Sex and Relationships in the Media

The pressure put on teens through ads, television, film and new media to be sexually attractive—and sexually active—is profound. Not only that, but media representations of relationships often teach unhealthy lessons.

Women as sexual objects

Some of the worst messages about sex and relationships appear in advertising, which –because of its need to quickly grab and hold attention – often uses shocking or taboo images,[1] even though recent research has established that younger consumers are less likely to choose products when ads are sexualized.[2] Advertising, however, is by no means alone in how it portrays women and relationships. Both reality TV and sports programming are also associated with men seeing women in sexually objectified ways.[3] Mass media portrayals of relationships and sexuality communicate a “script” that tells girls to “set sexual limits, act sexually passive, use their bodies and looks to attract men, prioritize emotion and commitments over sex, and minimize their own desire.”[4] There is an intersection between gender and race, as well, with Asian women being particularly likely to be portrayed in an exoticized, hypersexualized way.[5]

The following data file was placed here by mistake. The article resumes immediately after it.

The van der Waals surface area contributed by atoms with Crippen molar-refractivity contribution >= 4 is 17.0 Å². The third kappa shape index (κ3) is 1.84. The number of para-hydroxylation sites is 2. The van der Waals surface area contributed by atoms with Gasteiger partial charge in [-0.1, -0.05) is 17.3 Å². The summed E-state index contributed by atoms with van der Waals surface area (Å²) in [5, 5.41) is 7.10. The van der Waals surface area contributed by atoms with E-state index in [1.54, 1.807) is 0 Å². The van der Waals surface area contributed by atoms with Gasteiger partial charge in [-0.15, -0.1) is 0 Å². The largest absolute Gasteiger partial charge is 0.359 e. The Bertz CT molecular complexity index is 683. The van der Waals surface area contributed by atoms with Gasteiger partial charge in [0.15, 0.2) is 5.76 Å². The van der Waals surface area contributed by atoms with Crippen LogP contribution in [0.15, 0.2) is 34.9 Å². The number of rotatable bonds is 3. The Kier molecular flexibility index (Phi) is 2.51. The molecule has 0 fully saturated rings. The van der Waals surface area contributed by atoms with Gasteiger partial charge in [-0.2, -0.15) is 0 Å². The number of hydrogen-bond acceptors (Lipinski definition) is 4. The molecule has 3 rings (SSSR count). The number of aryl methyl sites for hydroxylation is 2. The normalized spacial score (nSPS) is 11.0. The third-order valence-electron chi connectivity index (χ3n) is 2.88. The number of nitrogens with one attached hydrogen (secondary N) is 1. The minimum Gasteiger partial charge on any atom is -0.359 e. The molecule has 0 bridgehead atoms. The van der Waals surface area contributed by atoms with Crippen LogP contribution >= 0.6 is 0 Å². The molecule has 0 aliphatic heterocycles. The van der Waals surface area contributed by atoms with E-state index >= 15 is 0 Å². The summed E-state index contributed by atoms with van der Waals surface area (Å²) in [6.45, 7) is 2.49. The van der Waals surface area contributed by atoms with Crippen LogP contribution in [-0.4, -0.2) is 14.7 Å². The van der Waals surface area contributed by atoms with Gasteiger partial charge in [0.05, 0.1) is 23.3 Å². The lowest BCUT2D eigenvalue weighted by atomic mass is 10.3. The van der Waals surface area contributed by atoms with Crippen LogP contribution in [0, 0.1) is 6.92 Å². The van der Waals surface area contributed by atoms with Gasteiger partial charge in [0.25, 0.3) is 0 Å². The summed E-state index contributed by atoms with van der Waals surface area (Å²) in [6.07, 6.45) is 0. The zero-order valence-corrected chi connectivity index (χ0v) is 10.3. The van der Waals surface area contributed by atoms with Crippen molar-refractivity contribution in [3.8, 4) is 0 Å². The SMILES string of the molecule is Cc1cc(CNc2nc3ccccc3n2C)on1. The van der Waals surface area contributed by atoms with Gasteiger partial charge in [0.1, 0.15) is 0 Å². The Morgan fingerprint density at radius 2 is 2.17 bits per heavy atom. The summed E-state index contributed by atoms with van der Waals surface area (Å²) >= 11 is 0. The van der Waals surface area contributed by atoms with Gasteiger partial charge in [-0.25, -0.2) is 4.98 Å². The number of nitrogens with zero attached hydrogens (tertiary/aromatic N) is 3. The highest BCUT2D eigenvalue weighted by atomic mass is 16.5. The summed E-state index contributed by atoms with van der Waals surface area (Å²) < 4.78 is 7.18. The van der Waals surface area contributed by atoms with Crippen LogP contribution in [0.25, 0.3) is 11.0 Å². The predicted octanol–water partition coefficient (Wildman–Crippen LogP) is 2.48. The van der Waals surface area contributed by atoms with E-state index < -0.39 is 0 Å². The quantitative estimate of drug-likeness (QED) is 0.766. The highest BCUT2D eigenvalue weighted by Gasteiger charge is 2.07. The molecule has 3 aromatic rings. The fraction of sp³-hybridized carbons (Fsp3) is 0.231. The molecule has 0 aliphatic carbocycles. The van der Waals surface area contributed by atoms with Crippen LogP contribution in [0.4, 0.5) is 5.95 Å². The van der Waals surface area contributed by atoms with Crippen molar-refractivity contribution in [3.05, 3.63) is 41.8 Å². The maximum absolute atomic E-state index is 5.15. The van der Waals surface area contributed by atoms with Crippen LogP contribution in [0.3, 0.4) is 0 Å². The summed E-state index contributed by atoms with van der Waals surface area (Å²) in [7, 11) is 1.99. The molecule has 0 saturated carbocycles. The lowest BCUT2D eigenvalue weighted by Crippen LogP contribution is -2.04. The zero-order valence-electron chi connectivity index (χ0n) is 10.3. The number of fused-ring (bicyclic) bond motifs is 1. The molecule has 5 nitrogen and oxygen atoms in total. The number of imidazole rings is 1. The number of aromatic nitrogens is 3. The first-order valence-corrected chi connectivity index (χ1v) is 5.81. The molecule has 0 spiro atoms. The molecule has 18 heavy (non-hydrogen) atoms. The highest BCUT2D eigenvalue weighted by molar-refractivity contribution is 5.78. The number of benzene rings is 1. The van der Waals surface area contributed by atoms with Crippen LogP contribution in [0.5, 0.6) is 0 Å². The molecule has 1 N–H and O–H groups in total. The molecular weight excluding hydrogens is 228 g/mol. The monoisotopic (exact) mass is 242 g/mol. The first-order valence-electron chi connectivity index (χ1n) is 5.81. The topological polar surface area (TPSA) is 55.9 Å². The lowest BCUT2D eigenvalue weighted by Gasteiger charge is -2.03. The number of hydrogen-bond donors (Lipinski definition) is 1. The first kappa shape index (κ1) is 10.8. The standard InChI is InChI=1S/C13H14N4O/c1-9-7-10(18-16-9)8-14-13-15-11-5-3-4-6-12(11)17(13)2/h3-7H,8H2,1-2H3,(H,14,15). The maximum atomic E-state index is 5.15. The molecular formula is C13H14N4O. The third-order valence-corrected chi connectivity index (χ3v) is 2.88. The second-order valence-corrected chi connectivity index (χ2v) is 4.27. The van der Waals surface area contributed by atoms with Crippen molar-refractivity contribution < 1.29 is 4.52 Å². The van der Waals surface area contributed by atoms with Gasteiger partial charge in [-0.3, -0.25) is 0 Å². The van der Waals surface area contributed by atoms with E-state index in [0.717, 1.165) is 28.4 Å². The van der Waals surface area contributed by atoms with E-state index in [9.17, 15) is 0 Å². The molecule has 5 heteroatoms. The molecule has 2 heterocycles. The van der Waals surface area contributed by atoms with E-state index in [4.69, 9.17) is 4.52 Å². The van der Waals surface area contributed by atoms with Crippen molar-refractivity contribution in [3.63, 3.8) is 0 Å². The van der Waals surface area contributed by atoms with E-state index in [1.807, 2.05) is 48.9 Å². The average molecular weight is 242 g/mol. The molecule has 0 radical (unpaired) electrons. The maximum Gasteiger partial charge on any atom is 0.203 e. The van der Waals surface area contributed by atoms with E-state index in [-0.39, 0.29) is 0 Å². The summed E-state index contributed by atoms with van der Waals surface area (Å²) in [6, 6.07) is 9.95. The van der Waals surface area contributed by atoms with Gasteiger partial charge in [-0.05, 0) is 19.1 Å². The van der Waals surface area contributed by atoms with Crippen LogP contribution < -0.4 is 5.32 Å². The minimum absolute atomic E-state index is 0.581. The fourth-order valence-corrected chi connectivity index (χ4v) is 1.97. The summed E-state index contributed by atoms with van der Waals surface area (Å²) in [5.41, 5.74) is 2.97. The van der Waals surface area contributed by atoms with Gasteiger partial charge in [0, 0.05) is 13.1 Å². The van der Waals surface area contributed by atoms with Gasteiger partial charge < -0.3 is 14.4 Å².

Media representations often model unhealthy relationships: of the 50 most popular TV programs aimed at children, nine in 10 portrayed some kind of relationship violence, either between friends or romantic partners.[6] Many books, TV shows and movies popular with teen girls, such as the Twilight series, present problematic views of consent that portray women as having only a passive sexuality and men as being unable to control theirs.[7] Men and boys get these messages, as well. One in three boys say that they see male characters in TV or movies making sexual comments or jokes about female characters,[8] leading to an association between boys viewing traditional media and holding negative views of women.[9] Portrayals of abusive behaviours, like stalking, as being romantic can also lead audiences to see them as more acceptable.[10]